My year of not reading men

Since November last year, I set myself a challenge: not to read any books written by men for at least a year. As of today, I still haven’t.

What’s perhaps been most notable in this challenge is how little I’ve actually changed my reading habits. I have no doubt that mediocre white men will scoff into their lustrous beards at my preferences, but I like my books to include at least some of the following: mythical creatures, sex, spaceships, lesbians, swearing, poetry by imagined cultures, lesbian sex.

Much, but not all, of what I read this year was completely new to me, even if it wasn’t necessarily new. However, I did also revisit a few old favourites: I reread the Harry Potter books for example, and concluded that Hermione probably wiped her parents’ memories and packed them off to Australia a hell of a lot earlier in the series than the point where she admitted to it; I binged on the Adrian Mole series and wondered on which side Pandora would fall in the rise of Corbyn; I treated myself to my favourite Sarah Waters novel, Fingersmith, which has something for everyone, if what you like is crime capers and lesbians. What I’m including in my round-up list of my top books that I read this year is only books that were new to me, the discoveries I made along the way.

Did I miss reading books by men? Honestly, no. All of the male authors I particularly love are dead, so it’s not like I’m going to be missing out on anything new. Pretty much the only words from a novel written by a man I ended up reading this year was Morrissey’s Bad Sex In Fiction Award-winning sex scene, featuring barrel-rolling tits and bulbous salutations, and frankly literally everything I read this year was better than that. 

If you’re considering trying your own personal experiment with not reading men for 2016, I would definitely recommend it. Fucking do it. You’ll be surprised at how little you miss it, and delighted by how many excellent reads you pick up along the way. You could start with some of these…

Imperial Radch series (Ancillary Justice, Ancillary Sword, Ancillary Mercy) (Ann Leckie)- Without a doubt, this trilogy of space opera novels are my books of the year. What Leckie has done here is build a fascinating, compelling world which I could spend forever reading about but definitely wouldn’t want to live in, and a host of characters who are complex and layered, but I definitely wouldn’t want to spend five minutes with. Through the lens of a sprawling space empire (and the eyes of a former sentient spaceship), Leckie examines colonialism and class.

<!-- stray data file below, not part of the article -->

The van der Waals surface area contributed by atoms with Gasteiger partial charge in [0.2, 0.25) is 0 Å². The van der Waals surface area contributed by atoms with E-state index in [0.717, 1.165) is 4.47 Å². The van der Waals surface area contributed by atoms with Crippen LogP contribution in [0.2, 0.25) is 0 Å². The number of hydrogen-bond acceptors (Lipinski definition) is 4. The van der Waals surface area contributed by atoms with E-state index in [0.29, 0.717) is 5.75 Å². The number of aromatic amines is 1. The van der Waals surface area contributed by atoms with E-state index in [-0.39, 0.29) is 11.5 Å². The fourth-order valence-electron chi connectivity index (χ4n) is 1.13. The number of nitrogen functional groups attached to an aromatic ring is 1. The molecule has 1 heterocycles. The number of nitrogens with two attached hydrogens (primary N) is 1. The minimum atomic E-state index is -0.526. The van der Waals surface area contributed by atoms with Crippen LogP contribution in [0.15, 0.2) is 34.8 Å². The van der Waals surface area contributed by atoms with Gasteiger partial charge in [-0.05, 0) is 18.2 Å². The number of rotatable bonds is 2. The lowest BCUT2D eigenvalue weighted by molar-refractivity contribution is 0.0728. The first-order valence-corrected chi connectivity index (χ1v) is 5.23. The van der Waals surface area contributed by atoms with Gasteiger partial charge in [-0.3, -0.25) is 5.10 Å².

Tiny Pieces of Skull (Roz Kaveney)- This is Kaveney’s semi-autobiography, a romp through the trans subculture in the late Seventies. I wrote a fuller review of it here.

The Companion Contract (Solace Ames)- If you’re judging a book by its cover, this is ebook erotica. However, it’s so much more than that: it’s a book about immigration and identity, a discussion of sex work and other work under capitalism, a story of trying to find community. And on top of all that, it’s also ebook erotica, with oodles of hot sex scenes. In a way, it’s like Lace–a feminist porn novel–except with  more modern feminist politics (i.e. without Lace‘s heterocentrism, racism and transphobia).

The Dispossessed (Ursula LeGuin)- This is about anarcho communists that live on the moon, and if that hasn’t captured your imagination already, we probably have very different taste in fiction and you’ll probably not enjoy any of my recommendations. This was my first time reading what is essentially a classic that I should have read a long time ago. If you’re interested in theoretical physics and/or what an anarchist society would look like under conditions of scarcity, this is a very good read.

Trans (Juliet Jacques)- The only non-fiction text on this list, and for a very, very good reason. You’ve no doubt seen this book listed on every “book of the year” list, and it deserves to be there. I wrote a fuller review of it here.

Scale-Bright (Benjanun Sriduangkaew)- I’ve no doubt that including this book on my list will prove controversial, since Sriduangkaew is a controversial figure, but forget about the author. This is an excellent novel, blending Chinese mythology with queer urban fantasy: it’s sexy, it’s hypnotic, it’s haunting, it’s evocative, and it’s urban fantasy which doesn’t focus on western myths and pantheons.

Kushiel’s Legacy series (Kushiel’s Dart, Kushiel’s Chosen, Kushiel’s Avatar) (Jacqueline Carey)- If you’re looking for porny medieval fantasy, this is pretty much exactly what you want: follow Phèdre, a woman chosen by a god to experience pain as pleasure, as she uses her unusual gifts for political intrigue and divine purposes.

The Gospel of Loki (Joanne Harris)- A fun slant on Norse mythology, from the point of view of the trickster god Loki. This novel manages to be laugh-out-loud funny, and doesn’t fall into the trap of turning a bad guy into a woobie: you’ll enjoy the misfortunes of its narrator.

Romanitas series (Romanitas, Rome Burning, Savage City) (Sophia McDougall)- McDougall’s alternate history in which the Roman Empire never fell is a disturbing and often distressing read, with images that stick with you long after you’ve turned the last page. It’s the dystopic speculative fiction where the fascists won that should have been turned into a television show.